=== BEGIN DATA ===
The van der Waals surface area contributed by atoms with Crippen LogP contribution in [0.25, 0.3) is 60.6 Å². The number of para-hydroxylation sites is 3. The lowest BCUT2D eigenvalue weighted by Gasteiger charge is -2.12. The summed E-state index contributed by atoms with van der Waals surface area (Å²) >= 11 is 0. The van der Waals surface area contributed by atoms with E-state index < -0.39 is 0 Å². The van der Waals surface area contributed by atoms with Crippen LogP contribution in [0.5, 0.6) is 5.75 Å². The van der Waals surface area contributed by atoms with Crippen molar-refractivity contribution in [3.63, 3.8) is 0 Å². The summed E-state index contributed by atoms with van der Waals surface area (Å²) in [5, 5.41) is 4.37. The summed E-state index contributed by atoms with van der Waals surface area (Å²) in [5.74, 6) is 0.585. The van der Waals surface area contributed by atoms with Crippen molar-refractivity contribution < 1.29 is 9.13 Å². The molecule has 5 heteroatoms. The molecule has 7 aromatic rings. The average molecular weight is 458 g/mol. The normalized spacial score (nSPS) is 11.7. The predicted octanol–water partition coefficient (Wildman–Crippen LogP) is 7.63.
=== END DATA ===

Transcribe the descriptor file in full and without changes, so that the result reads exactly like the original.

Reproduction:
The van der Waals surface area contributed by atoms with Crippen LogP contribution in [0.25, 0.3) is 60.6 Å². The number of para-hydroxylation sites is 3. The lowest BCUT2D eigenvalue weighted by Gasteiger charge is -2.12. The summed E-state index contributed by atoms with van der Waals surface area (Å²) >= 11 is 0. The van der Waals surface area contributed by atoms with E-state index < -0.39 is 0 Å². The van der Waals surface area contributed by atoms with Crippen LogP contribution in [0.5, 0.6) is 5.75 Å². The van der Waals surface area contributed by atoms with Crippen molar-refractivity contribution in [3.63, 3.8) is 0 Å². The summed E-state index contributed by atoms with van der Waals surface area (Å²) in [5, 5.41) is 4.37. The summed E-state index contributed by atoms with van der Waals surface area (Å²) in [5.74, 6) is 0.585. The van der Waals surface area contributed by atoms with Crippen molar-refractivity contribution < 1.29 is 9.13 Å². The molecule has 5 heteroatoms. The molecule has 7 aromatic rings. The average molecular weight is 458 g/mol. The normalized spacial score (nSPS) is 11.7. The predicted octanol–water partition coefficient (Wildman–Crippen LogP) is 7.63.